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BalanchineFan

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  • Connection to/interest in ballet** (Please describe. Examples: fan, teacher, dancer, writer, avid balletgoer)
    avid ballet goer, particularly NYCB, former modern dancer, teaches dance
  • City**
    New York
  • State (US only)**, Country (Outside US only)**
    NY

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  1. Megan has a conversation with Lucien Postlewaite up. They cover some pretty deep topics, in my opinion. Very enlightening, about human growth, expectations, dealing with adversity and waking up to the possibilities before us. I feel like she's providing a service for humanity, but REALLY entertaining, too.
  2. Not all coaches are equally adept, however. The von Aroldingen sessions were surprising for what she brought to it. She really focused in on the dancers and the dance, as it should be. Certain others (not generally people who worked for NYCB as repertory directors) seemed to view the coaching as an opportunity to talk about themselves, what they did when they were performing, the importance of their own lives, almost entirely ignoring the dancers in the room and the current possibilities for the ballet. and you're reminding me that the Blake Project is something I paid for, and missed the streaming window. Never saw it.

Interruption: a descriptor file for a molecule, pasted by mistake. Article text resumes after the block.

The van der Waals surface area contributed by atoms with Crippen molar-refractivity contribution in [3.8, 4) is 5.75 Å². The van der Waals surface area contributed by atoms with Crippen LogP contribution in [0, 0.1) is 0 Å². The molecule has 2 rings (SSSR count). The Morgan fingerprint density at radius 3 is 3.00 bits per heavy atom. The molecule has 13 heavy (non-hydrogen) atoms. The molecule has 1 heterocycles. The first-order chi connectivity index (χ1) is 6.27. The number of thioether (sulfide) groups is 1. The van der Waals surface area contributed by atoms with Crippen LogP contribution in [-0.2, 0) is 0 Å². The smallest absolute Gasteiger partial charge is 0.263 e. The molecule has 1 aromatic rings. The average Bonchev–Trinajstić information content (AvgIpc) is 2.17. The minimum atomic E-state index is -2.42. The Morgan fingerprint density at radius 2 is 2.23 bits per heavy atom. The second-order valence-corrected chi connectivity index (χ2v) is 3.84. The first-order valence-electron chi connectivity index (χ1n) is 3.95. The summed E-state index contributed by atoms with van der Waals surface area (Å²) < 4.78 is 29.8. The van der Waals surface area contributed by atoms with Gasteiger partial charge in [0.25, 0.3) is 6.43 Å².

3. Donors to NYCB? >>> Sorry for the poorly worded post. I should have said "Donors to NYCB have access to a film of Karin von Aroldingen coaching Who Cares? and Suite #3 for the GBTrust." This past year NYCB has had a number of online events for donors, and/or seminars... one was with Silas Farley interviewing former NYCB dancers (Patricia McBride). I remember an event about The Concert with Stephanie Saland and Sterling Hyltin (they both danced the woman with the hat) ... a seminar on Jerome Robbins' West Side Story with Jenifer Ringer and Nancy Ticotin (who took over for Debbie Allen in the 1980 revival and taught the work when NYCB first did the WSS Suite). Some events were good, other's ... meh. They may have charged for them. They had a title... Ballet Connoisseurship... maybe that was it. They are best when they get a performer (or a former performer) to moderate them. Silas is quite good. IMO, they shouldn't depend on the people who work in the development office for that, not when they've got access to stars with personalities like Jenifer Ringer, Nancy Ticotin, Patricia McBride, etc. Real artists of depth and experience who have something to say. Sometimes you'd be sitting on Zoom waiting for an office worker to badly explain the history of something you already knew, watching the stars nod along, silently for 15 minutes before they got a chance to talk. Just my humble opinion. Still, I stayed until the end every time.